Still, as I’ve gotten used to moving around this way, and how the game expects me to move (very quest focused, this game), I’ve wound up having a more pleasant experience. This game was not meant to be fully explored the instant you get to a new area. You have to do some quests, get new gear, and do some leveling up against weaker foes before you can really go exploring. Eventually, you’ll reach a point where even the difficult, multi-health-barred enemies go down without too much fuss (so long as you fight carefully and strategically and aren’t overwhelmed by numbers), and then you can start exploring more widely. It helps a bit that most of the stuff you can find in those in-between places that aren’t involved in quests are mostly consumables, materials, and enemies drops. There might yet be secret routes, treasures, or encounters that are hidden deep in the woods or wilderness, but I’ve yet to find any. One that I thought was a secret route turned out to just be me finding the back entrace to a place that I would have found if I’d done my exploring in the new area rather than going the long way around to a place I’d already passed through (by defeating a chimera I had no business fighting).

This game feels as open as Skyrim does, with a bunch of stuff in just about any direction you might wish to go, though some of it is more clearly gated until certain quests have been unlocked. At the same time, it feels very much like the game expects me to progress through it using only the quests I’ve unlocked as my guide for where to go next. I know that I don’t really have a great gasp of the scale of the game, but it seems like I’m either vastly overestimating it or that it’s going to make use of a change-over-time style feature. Sure, I could look it up, but I feel like that would spoil things for me a bit, you know? Not that I ever really prevent myself from looking things up if I’m trying to find something or don’t want to bother with a puzzle that has been frustrating me (video games are supposed to be fun, after all, so why spend time bashing my head against a wall if I’m not enjoying it?), but I try to avoid looking up things related to the plot or story since I want to get that as I play. Even if it does lock me out of quests… (so far, though, the game has been very good about telling me when I’m about to pass a point of no return).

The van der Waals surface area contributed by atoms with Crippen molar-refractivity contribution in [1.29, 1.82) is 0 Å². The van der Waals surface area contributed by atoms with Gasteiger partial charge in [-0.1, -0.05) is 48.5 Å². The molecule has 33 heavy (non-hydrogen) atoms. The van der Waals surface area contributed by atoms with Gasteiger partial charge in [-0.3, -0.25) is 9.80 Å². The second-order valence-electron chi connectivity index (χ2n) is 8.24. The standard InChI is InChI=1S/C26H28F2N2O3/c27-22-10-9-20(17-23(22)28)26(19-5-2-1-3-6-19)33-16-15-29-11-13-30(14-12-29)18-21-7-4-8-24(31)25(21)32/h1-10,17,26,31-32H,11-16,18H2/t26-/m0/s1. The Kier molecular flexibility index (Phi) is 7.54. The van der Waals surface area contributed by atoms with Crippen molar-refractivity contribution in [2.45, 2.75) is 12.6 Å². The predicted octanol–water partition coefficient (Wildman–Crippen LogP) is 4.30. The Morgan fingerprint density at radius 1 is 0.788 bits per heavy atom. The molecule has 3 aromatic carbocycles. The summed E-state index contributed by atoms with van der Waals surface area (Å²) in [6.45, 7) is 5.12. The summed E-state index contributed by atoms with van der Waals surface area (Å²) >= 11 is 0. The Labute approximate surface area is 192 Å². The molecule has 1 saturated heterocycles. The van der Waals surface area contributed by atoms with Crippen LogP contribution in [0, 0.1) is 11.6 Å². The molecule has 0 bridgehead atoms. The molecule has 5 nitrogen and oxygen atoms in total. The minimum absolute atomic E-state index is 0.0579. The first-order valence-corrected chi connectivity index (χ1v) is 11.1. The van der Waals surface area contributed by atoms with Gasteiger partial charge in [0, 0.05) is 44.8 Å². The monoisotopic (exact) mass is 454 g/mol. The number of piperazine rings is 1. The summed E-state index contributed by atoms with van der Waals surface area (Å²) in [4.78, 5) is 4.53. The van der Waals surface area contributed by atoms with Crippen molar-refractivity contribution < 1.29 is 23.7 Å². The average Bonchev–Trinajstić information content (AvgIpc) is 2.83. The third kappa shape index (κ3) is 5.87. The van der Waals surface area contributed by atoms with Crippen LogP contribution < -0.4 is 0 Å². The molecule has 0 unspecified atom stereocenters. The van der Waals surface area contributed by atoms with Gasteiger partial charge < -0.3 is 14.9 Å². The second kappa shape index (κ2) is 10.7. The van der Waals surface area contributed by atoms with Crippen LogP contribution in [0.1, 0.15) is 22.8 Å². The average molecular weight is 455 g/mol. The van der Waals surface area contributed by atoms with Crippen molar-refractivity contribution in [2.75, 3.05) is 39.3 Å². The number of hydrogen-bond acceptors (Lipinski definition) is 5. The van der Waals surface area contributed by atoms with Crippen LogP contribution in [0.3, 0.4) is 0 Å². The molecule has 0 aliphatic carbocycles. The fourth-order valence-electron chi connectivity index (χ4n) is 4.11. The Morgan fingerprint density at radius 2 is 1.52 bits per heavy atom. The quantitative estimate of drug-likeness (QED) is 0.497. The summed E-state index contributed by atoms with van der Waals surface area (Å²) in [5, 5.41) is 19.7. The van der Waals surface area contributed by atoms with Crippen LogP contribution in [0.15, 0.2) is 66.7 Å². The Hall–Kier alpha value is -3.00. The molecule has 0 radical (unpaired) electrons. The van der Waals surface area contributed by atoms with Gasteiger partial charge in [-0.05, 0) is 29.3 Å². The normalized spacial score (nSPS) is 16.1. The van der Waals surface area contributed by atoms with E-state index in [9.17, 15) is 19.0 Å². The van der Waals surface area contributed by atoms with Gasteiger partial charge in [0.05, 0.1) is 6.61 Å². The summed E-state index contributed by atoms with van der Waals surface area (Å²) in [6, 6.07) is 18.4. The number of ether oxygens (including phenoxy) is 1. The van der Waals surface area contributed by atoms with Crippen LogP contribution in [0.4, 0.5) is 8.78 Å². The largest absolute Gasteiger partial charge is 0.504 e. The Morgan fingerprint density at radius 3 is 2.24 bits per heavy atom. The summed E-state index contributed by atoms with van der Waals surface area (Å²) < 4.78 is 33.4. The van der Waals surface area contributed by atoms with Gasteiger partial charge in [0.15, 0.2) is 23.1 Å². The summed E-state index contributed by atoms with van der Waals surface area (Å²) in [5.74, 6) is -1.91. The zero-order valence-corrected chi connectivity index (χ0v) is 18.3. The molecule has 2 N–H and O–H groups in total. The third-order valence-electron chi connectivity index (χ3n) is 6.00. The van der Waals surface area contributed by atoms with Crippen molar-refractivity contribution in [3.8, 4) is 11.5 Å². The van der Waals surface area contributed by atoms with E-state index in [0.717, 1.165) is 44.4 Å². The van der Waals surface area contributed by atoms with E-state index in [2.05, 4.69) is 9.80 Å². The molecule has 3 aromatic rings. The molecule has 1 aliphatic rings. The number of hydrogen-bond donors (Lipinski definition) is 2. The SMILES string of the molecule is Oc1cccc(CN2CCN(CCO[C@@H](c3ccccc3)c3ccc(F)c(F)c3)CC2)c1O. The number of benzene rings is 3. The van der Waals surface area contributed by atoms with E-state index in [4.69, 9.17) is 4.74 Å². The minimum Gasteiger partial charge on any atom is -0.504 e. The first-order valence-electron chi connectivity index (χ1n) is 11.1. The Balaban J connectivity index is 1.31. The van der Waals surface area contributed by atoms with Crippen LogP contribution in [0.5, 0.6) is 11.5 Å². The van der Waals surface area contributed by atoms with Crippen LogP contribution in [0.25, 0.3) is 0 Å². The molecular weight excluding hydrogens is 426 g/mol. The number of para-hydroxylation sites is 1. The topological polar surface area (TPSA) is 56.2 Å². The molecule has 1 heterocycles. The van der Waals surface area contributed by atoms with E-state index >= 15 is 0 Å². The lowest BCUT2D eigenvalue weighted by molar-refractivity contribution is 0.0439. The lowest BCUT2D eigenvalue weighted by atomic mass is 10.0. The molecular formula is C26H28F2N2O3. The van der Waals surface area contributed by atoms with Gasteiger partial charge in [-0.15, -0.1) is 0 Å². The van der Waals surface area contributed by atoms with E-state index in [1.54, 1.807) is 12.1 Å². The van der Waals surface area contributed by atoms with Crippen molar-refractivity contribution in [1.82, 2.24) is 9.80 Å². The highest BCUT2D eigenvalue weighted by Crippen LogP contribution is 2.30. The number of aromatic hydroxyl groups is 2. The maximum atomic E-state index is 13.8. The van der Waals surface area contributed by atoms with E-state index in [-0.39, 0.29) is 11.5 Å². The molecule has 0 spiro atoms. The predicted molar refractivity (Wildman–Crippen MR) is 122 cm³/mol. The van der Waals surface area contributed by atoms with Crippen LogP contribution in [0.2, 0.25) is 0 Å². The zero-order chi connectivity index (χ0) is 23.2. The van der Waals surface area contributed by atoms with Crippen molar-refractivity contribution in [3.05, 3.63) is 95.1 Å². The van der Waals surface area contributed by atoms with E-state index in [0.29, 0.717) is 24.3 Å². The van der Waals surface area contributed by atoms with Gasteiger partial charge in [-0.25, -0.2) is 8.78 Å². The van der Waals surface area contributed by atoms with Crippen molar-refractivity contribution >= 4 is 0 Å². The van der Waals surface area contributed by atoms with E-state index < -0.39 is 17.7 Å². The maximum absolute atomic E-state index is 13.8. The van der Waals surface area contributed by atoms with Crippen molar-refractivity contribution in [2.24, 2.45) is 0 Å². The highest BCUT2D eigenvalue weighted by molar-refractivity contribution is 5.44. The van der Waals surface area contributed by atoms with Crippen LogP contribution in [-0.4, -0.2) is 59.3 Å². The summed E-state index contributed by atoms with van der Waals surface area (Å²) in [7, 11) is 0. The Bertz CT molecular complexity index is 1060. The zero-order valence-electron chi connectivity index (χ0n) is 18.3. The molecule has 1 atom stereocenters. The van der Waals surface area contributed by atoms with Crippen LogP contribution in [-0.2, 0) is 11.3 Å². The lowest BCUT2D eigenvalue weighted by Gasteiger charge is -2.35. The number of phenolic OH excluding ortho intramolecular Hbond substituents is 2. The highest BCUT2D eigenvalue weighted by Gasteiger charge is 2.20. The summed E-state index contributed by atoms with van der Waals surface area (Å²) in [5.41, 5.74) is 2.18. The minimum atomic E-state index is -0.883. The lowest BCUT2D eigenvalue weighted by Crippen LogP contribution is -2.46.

I dunno. This too-large world that feels like it’s supposed to be explored in a specific manner whenever I find something that makes it feel smaller is still a fun one to explore and wander around. I’m having a blast with changing up my abilities and trying out different combat stayles, even if I do very much have preferences that aren’t based on anything I can decern beyond “it feels good to use.” I really don’t have a great grasp on the DPS and effect stacking side of the game. I mean, I can mostly just beat things down given enough time, so I’m not sure what else I should be doing beyond all the knock-down, dodge, and area-of-effect stuff stuff I’m already doing. It has worked so far.